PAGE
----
Hamilton had begun to consume alcohol excessively while still a relatively young man. After a declining career and melancholia, he died in 1962 of cirrhosis of the liver and kidney failure, in Sheringham, Norfolk. He was married twice, firstly to Lois Marie Martin in 1930, and a year after divorcing Lois, to Lady Ursula Chetwynd-Talbot in 1954.
- Monday Morning (1925)
- Craven House (1926, revised edition 1943)
- Twopence Coloured (1928)
- The Midnight Bell (1929)
- The Siege of Pleasure (1932)
- The Plains of Cement (1934)
- Twenty Thousand Streets Under the Sky (1935 – trilogy of The Midnight Bell, The Siege of Pleasure and The Plains of Cement)
- Impromptu in Moribundia (1939)
- Hangover Square (1941)
- The Slaves of Solitude (1947)
- The West Pier (1952)
- Mr Stimpson and Mr Gorse (1953)
- Unknown Assailant (1955)
- Rope (1929)
- The Procurator of Judea (1930; unpublished)
- John Brown's Body (1931; unpublished)
- Gas Light (1938), also known as Angel Street
- The Duke in Darkness (1943)
- The Governess (1946; unpublished)
- Caller Anonymous (1952; unpublished)
- The Man Upstairs (1953)
- Miss Roach (1958; unpublished)
- Hangover Square (1965; unpublished)
- Money with Menaces (1939)
- To the Public Danger (1939)
Hamilton was the subject of a special season of films in March 2005 at the National Film Theatre in London, and continuing the strong revival of interest in his work the British TV channel BBC Two screened an adaptation of 20,000 Streets Under the Sky in September 2005, reshown on BBC Four in January 2006, alongside a documentary account of his life. The adaptation was released on DVD in 2007. A one-man show about Hamilton's life appeared in the Edinburgh Festival in 2014 and the Brighton Fringe Festival in 2015 and in London, written and performed by Mark Farrelly and called The Silence of Snow: the Life of Patrick Hamilton.
- Harding, John (2007). Patrick Hamilton. Greenwich Exchange. p. 66. ISBN 9781871551990. Retrieved December 23, 2012.
- "Patrick Hamilton: An Inventory of His Collection at the Harry Ransom Humanities Research Center". Lib.utexas.edu. Retrieved 2012-01-16.
- "Patrick Hamilton: An Inventory of His Collection at the Harry Ransom Humanities Research Center". norman.hrc.utexas.edu. Cockburn, Claud, 1904- ., Doyle, Arthur Conan, Sir, 1859-1930., Hamilton, Bruce, 1900- ., Priestley, J. B. (John Boynton), 1894- ., Sadleir, Michael, 1888-1957., Sitwell, Osbert, 1892-1969. Retrieved 2017-12-06.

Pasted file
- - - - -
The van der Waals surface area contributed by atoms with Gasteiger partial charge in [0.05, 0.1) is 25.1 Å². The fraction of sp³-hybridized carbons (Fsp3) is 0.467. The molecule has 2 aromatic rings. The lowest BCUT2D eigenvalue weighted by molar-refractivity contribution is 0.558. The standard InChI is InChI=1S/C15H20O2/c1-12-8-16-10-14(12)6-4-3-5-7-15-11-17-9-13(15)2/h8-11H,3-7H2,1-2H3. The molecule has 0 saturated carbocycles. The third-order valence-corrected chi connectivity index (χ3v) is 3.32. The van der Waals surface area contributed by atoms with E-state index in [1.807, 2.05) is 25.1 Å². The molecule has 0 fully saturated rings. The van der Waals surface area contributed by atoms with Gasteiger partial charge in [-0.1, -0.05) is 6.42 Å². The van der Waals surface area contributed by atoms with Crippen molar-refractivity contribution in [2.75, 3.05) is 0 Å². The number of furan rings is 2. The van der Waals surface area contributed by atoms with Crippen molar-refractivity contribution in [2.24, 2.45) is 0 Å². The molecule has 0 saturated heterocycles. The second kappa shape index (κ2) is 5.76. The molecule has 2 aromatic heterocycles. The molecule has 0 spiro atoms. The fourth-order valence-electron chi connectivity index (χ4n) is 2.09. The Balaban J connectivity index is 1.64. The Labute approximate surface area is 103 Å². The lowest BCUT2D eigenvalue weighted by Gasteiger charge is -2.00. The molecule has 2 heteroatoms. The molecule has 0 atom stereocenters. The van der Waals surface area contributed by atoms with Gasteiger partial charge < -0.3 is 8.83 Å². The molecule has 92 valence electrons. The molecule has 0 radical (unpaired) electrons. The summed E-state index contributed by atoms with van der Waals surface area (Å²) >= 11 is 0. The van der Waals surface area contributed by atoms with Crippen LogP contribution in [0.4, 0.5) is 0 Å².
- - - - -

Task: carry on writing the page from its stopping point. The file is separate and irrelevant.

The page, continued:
- Jones, Nigel. (1991) Through a Glass Darkly : The Life of Patrick Hamilton, Scribners
- French, Sean. (1993) Patrick Hamilton: A Life, Faber and Faber
- Patrick Hamilton Collection at the Harry Ransom Center at the University of Texas at Austin
- Black Spring Press New publishers of The Gorse Trilogy and Craven House
- Constable & Robinson Patrick Hamilton's original UK publisher, and current publisher of The Slaves of Solitude
- New York Review of Books Classics American reissues of Twenty Thousand Streets Under the Sky and The Slaves of Solitude
- The lost worlds of Patrick Hamilton: a review in the TLS, 16 May 2007
- Lodge, David (2007-02-17). "Boarding-house blues". The Guardian. Retrieved 2007-02-17.—Review of The Slaves of Solitude
- A biography can be found at www.allmovie.com
- Patrick Hamilton on IMDb
- Patrick Hamilton at the Internet Broadway Database
- Rhodes, Dan (2004-03-13). "Unhappy hour". The Guardian.—Review of The Midnight Bell
- Sinclair, Iain (2006-03-12). "Pulped Fictions". The Guardian.—Article on Hamilton's screen adaptations
- Article on Hamilton revival
- Essay on Hamilton's treatment of London pub culture
- "The lost worlds of Patrick Hamilton": D. J. Taylor's introduction to the Gorse Trilogy from TLS, 16 May 2007.
- Simon Goulding's exploration of the London of Patrick Hamilton's 'The Midnight Bell'
- Genealogy by Gaslight: the family tree of Patrick Hamilton.Historyeye